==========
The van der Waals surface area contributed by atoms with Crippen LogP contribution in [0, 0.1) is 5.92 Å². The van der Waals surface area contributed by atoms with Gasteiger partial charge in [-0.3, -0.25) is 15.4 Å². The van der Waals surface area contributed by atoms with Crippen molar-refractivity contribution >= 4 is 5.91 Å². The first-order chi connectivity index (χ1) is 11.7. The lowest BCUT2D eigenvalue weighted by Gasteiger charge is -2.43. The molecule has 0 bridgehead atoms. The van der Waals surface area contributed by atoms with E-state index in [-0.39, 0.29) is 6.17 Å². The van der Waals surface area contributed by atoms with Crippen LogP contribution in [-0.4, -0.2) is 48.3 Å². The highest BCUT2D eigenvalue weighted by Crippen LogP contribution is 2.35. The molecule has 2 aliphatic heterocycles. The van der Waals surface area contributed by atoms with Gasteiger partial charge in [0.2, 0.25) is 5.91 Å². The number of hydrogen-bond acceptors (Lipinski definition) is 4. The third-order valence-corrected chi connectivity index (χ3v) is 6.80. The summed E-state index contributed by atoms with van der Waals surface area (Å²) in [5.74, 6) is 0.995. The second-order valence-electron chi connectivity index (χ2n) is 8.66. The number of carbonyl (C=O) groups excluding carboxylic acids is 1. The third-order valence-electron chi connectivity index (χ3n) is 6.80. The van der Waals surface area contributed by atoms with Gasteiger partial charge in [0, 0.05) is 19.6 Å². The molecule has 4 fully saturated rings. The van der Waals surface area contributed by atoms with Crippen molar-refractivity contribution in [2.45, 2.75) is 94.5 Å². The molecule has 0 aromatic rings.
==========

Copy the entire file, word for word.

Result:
The van der Waals surface area contributed by atoms with Crippen LogP contribution in [0, 0.1) is 5.92 Å². The van der Waals surface area contributed by atoms with Gasteiger partial charge in [-0.3, -0.25) is 15.4 Å². The van der Waals surface area contributed by atoms with Crippen molar-refractivity contribution >= 4 is 5.91 Å². The first-order chi connectivity index (χ1) is 11.7. The lowest BCUT2D eigenvalue weighted by Gasteiger charge is -2.43. The molecule has 0 bridgehead atoms. The van der Waals surface area contributed by atoms with E-state index in [-0.39, 0.29) is 6.17 Å². The van der Waals surface area contributed by atoms with Crippen LogP contribution in [-0.4, -0.2) is 48.3 Å². The highest BCUT2D eigenvalue weighted by Crippen LogP contribution is 2.35. The molecule has 2 aliphatic heterocycles. The van der Waals surface area contributed by atoms with Gasteiger partial charge in [0.2, 0.25) is 5.91 Å². The number of hydrogen-bond acceptors (Lipinski definition) is 4. The third-order valence-corrected chi connectivity index (χ3v) is 6.80. The summed E-state index contributed by atoms with van der Waals surface area (Å²) in [5.74, 6) is 0.995. The second-order valence-electron chi connectivity index (χ2n) is 8.66. The number of carbonyl (C=O) groups excluding carboxylic acids is 1. The third-order valence-electron chi connectivity index (χ3n) is 6.80. The van der Waals surface area contributed by atoms with Gasteiger partial charge in [0, 0.05) is 19.6 Å². The molecule has 4 fully saturated rings. The van der Waals surface area contributed by atoms with Crippen molar-refractivity contribution in [2.45, 2.75) is 94.5 Å². The molecule has 0 aromatic rings.